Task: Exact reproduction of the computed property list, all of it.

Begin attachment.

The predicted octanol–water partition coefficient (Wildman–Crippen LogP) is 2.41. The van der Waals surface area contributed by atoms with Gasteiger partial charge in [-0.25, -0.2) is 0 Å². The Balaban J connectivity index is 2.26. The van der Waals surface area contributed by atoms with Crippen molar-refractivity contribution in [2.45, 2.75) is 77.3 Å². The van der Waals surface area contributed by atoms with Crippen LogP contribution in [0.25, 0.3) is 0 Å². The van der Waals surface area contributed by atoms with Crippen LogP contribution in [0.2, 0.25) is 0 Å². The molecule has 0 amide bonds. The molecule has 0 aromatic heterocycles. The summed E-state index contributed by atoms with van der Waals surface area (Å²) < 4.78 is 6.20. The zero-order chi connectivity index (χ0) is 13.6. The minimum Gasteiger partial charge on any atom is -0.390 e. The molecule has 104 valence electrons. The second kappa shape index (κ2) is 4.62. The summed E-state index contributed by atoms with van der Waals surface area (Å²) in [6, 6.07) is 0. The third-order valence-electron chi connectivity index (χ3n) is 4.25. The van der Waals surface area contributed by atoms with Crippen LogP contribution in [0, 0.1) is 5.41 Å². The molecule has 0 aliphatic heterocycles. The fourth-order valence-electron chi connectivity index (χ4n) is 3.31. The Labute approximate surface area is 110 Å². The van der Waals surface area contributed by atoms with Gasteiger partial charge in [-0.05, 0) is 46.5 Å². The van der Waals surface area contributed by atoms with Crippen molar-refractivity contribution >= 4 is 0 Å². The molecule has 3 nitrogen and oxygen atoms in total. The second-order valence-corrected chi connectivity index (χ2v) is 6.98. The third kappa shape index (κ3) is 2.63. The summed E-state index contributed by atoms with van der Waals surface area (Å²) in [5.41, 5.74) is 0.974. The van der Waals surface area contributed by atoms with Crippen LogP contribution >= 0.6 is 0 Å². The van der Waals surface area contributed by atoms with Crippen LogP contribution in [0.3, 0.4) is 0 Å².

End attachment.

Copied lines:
The predicted octanol–water partition coefficient (Wildman–Crippen LogP) is 2.41. The van der Waals surface area contributed by atoms with Gasteiger partial charge in [-0.25, -0.2) is 0 Å². The Balaban J connectivity index is 2.26. The van der Waals surface area contributed by atoms with Crippen molar-refractivity contribution in [2.45, 2.75) is 77.3 Å². The van der Waals surface area contributed by atoms with Crippen LogP contribution in [0.25, 0.3) is 0 Å². The van der Waals surface area contributed by atoms with Crippen LogP contribution in [0.2, 0.25) is 0 Å². The molecule has 0 amide bonds. The molecule has 0 aromatic heterocycles. The summed E-state index contributed by atoms with van der Waals surface area (Å²) < 4.78 is 6.20. The zero-order chi connectivity index (χ0) is 13.6. The minimum Gasteiger partial charge on any atom is -0.390 e. The molecule has 104 valence electrons. The second kappa shape index (κ2) is 4.62. The summed E-state index contributed by atoms with van der Waals surface area (Å²) in [6, 6.07) is 0. The third-order valence-electron chi connectivity index (χ3n) is 4.25. The van der Waals surface area contributed by atoms with Crippen LogP contribution in [0, 0.1) is 5.41 Å². The molecule has 0 aliphatic heterocycles. The fourth-order valence-electron chi connectivity index (χ4n) is 3.31. The Labute approximate surface area is 110 Å². The van der Waals surface area contributed by atoms with Gasteiger partial charge in [-0.05, 0) is 46.5 Å². The van der Waals surface area contributed by atoms with Crippen molar-refractivity contribution >= 4 is 0 Å². The molecule has 3 nitrogen and oxygen atoms in total. The second-order valence-corrected chi connectivity index (χ2v) is 6.98. The third kappa shape index (κ3) is 2.63. The summed E-state index contributed by atoms with van der Waals surface area (Å²) in [5.41, 5.74) is 0.974. The van der Waals surface area contributed by atoms with Crippen LogP contribution >= 0.6 is 0 Å². The van der Waals surface area contributed by atoms with Crippen LogP contribution in [0.3, 0.4) is 0 Å².